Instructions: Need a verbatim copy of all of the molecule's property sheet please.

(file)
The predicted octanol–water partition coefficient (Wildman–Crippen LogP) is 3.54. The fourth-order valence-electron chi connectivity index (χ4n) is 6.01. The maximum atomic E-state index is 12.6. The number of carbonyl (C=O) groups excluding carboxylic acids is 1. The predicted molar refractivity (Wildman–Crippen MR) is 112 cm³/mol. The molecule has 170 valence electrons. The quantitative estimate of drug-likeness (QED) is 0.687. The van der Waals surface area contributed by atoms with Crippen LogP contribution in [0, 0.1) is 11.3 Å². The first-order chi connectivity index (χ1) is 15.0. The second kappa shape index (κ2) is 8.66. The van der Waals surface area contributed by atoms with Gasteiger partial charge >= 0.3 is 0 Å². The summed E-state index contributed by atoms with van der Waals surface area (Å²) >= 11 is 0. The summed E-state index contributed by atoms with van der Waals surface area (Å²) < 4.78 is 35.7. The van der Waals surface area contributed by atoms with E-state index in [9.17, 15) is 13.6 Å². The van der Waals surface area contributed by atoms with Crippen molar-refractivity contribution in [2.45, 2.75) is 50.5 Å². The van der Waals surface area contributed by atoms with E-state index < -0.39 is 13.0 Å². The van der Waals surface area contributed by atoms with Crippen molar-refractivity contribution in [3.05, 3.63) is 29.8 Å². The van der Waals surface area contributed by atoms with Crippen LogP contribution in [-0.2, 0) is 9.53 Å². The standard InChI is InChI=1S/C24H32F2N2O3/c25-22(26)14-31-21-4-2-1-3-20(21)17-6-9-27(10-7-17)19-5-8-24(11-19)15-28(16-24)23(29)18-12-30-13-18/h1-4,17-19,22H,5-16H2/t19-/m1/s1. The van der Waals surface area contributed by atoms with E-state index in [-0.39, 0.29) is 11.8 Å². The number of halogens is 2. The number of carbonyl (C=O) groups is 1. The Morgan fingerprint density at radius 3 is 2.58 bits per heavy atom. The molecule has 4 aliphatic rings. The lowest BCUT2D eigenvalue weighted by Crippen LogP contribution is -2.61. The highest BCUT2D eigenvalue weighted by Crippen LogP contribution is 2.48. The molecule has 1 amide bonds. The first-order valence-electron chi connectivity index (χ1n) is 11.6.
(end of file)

The predicted octanol–water partition coefficient (Wildman–Crippen LogP) is 3.54. The fourth-order valence-electron chi connectivity index (χ4n) is 6.01. The maximum atomic E-state index is 12.6. The number of carbonyl (C=O) groups excluding carboxylic acids is 1. The predicted molar refractivity (Wildman–Crippen MR) is 112 cm³/mol. The molecule has 170 valence electrons. The quantitative estimate of drug-likeness (QED) is 0.687. The van der Waals surface area contributed by atoms with Crippen LogP contribution in [0, 0.1) is 11.3 Å². The first-order chi connectivity index (χ1) is 15.0. The second kappa shape index (κ2) is 8.66. The van der Waals surface area contributed by atoms with Gasteiger partial charge >= 0.3 is 0 Å². The summed E-state index contributed by atoms with van der Waals surface area (Å²) >= 11 is 0. The summed E-state index contributed by atoms with van der Waals surface area (Å²) < 4.78 is 35.7. The van der Waals surface area contributed by atoms with E-state index in [9.17, 15) is 13.6 Å². The van der Waals surface area contributed by atoms with Crippen molar-refractivity contribution in [2.45, 2.75) is 50.5 Å². The van der Waals surface area contributed by atoms with E-state index < -0.39 is 13.0 Å². The van der Waals surface area contributed by atoms with Crippen molar-refractivity contribution in [3.05, 3.63) is 29.8 Å². The van der Waals surface area contributed by atoms with Crippen LogP contribution in [-0.2, 0) is 9.53 Å². The standard InChI is InChI=1S/C24H32F2N2O3/c25-22(26)14-31-21-4-2-1-3-20(21)17-6-9-27(10-7-17)19-5-8-24(11-19)15-28(16-24)23(29)18-12-30-13-18/h1-4,17-19,22H,5-16H2/t19-/m1/s1. The van der Waals surface area contributed by atoms with E-state index in [-0.39, 0.29) is 11.8 Å². The number of halogens is 2. The number of carbonyl (C=O) groups is 1. The Morgan fingerprint density at radius 3 is 2.58 bits per heavy atom. The molecule has 4 aliphatic rings. The lowest BCUT2D eigenvalue weighted by Crippen LogP contribution is -2.61. The highest BCUT2D eigenvalue weighted by Crippen LogP contribution is 2.48. The molecule has 1 amide bonds. The first-order valence-electron chi connectivity index (χ1n) is 11.6.